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Spon-taneous Santa Hoping To End Year With A Hit

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David GoodyWhat links the unlikely quartet of Mötley Crüe, Ebenezer Scrooge, a luge – and the glory of Gary Mabbutt’s left knee? The answer is that all of them get a shout-out in singer-songwriter David Goody’s upcoming festive track, Sky Blue Xmas (SISU Out). An EP featuring this and three of David’s other Coventry-themed classics – Straight Out Of Earlsdon, One More Cathedral Than You and Spon End Santa (‘the funkiest man since Horace Panter’)  – will be released on Boxing Day on the Domesticated Records label.

Part of the charm of Sky Blue Xmas emanates from the run-that-one-past-me-again pairing of David’s mild-to-moderately affronted posh-boy persona and the stereotypically urban, working-class preoccupation with following football. You get the same delightful frisson from some of his other Coventry songs, like We Call it a Batch; so it’s no surprise that along with Tom Lehrer, Flanders and Swan and Monty Python, he cites chap-hop pioneer and dandy rapper Mr B The Gentleman Rhymer as one of his influences.

‘There are so many songs that don’t actually mean anything’ says David of the current music scene. ‘They’re just bland, emotive and sung in a plaintive voice. I’m interested in the tension between serious subjects and the banal – or just straight-up weird – things that form people’s everyday experiences’.

His own songs, and their accompanying videos, are high-speed rummages through the jumbled scrap-books of our minds, where half-remembered trivia of naff TV ads, bracing Pathé newsreels and the claims and counter-claims made in British supermarket wars, somehow combine themselves into popular culture that everyone can relate to.

In his early work, David plays with this free-association of ideas to take existing songs down surprising new paths. Drawing on Amy Winehouse’s dislike of traditional seaside holidays, her Rehab track becomes, in his hands, a brilliant comic parody with lines like ‘they tried to make me go to Clacton/I said no, no, no’, but also an evocation of Britain’s love-hate relationship with its run-down resort towns, and a nostalgic roll-call of the place names that conjure them up.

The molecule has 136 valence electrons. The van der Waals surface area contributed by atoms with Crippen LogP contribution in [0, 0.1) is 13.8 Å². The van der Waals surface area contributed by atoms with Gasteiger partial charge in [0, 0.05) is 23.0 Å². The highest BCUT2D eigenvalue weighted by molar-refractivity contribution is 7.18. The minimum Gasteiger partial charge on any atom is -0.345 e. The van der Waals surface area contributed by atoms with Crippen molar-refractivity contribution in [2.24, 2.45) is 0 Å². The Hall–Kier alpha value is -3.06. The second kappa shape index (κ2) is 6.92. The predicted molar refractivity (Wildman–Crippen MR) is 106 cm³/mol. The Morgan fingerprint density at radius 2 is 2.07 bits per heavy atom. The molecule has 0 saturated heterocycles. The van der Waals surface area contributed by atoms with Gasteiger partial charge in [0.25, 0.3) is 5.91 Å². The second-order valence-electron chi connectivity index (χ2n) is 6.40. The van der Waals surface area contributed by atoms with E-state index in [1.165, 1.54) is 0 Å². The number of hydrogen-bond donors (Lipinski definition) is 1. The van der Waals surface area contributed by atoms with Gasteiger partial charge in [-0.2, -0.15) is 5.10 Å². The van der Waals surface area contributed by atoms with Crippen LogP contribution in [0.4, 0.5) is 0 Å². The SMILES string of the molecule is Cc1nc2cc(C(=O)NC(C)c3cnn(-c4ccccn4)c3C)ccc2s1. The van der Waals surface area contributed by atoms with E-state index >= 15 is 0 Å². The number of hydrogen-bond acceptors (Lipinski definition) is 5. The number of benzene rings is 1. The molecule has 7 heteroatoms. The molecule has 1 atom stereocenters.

Since he started performing live about four years ago, David has appeared at various local venues such as Millsy’s and the Whitefriars. He’s also suicidally auditioned for the X Factor with a song called The Dark Heart of Simon Cowell, taken the stage at the last four Glastonbury Festivals and – in a career highlight – had his song about Radio 5 Live’s Kermode and Mayo’s Film Review Show played on the show itself.

Of Coventry, he says ‘it’s at an interesting juncture. The growth of the university is incredible. It has the opportunity to brand itself as a strong and vibrant student town, something it has never been before, but the city centre also needs balance’.

Musically, he says there are quite a few things happening, including a number of Open Mic sessions, which can provide an ideal stage for novice acts to build experience and repertoire in a supportive environment. For beginners, he particularly recommends Millsy’s Café Bar in Earlsdon on Monday nights, and The Tin at the Canal Basin on Sunday nights.

Where his own career is concerned, he has, he says, no aspirations to national celebrity, and ‘would quite happily be a Coventry curio’. The internet, however, is ‘a place of random strangeness, where stuff exists for no particular reason other than ‘because’’ and while audiences from further afield may not completely ‘get’ the Coventry references in some of the songs, it doesn’t mean they can’t appreciate them.

One of his most fondly-remembered performances was when he played Shampoo from Poundland at a huge CCFC supporters’ rally in the city centre. The song is actually a parody of Led Zeppelin’s rock standard Stairway to Heaven, but ‘it turned into a reflection on the nonsense of the stadium situation’ says David. ‘Making a mockery of the song became a plea to SISU to stop making a mockery of the club’.

It’s another example of the unexpected connections made by these droll but deeply clever songs, that help us to view our city and ourselves through strange new lenses. Speaking for myself, I’ve recently run out of hair-care product. I wonder if Spon End Santa is bringing me some from Poundland? The old funkster.

The forthcoming EP will be released by Domesticated Records on iTunes, Amazon, Google Play, Spotify and other major digital music stores on Boxing Day.

Catch more of David’s music on these channels:
Sky Blue Xmas (SISU out) – https://www.youtube.com/watch?v=6RbHd7nExyc
Spon End Santa – https://www.youtube.com/watch?v=4Fdm4QSkrJ0
Straight Out Of Earlsdon – https://www.youtube.com/watch?v=xbnJCeHhcFw

or on David’s website: http://www.davidgoody.co.uk/

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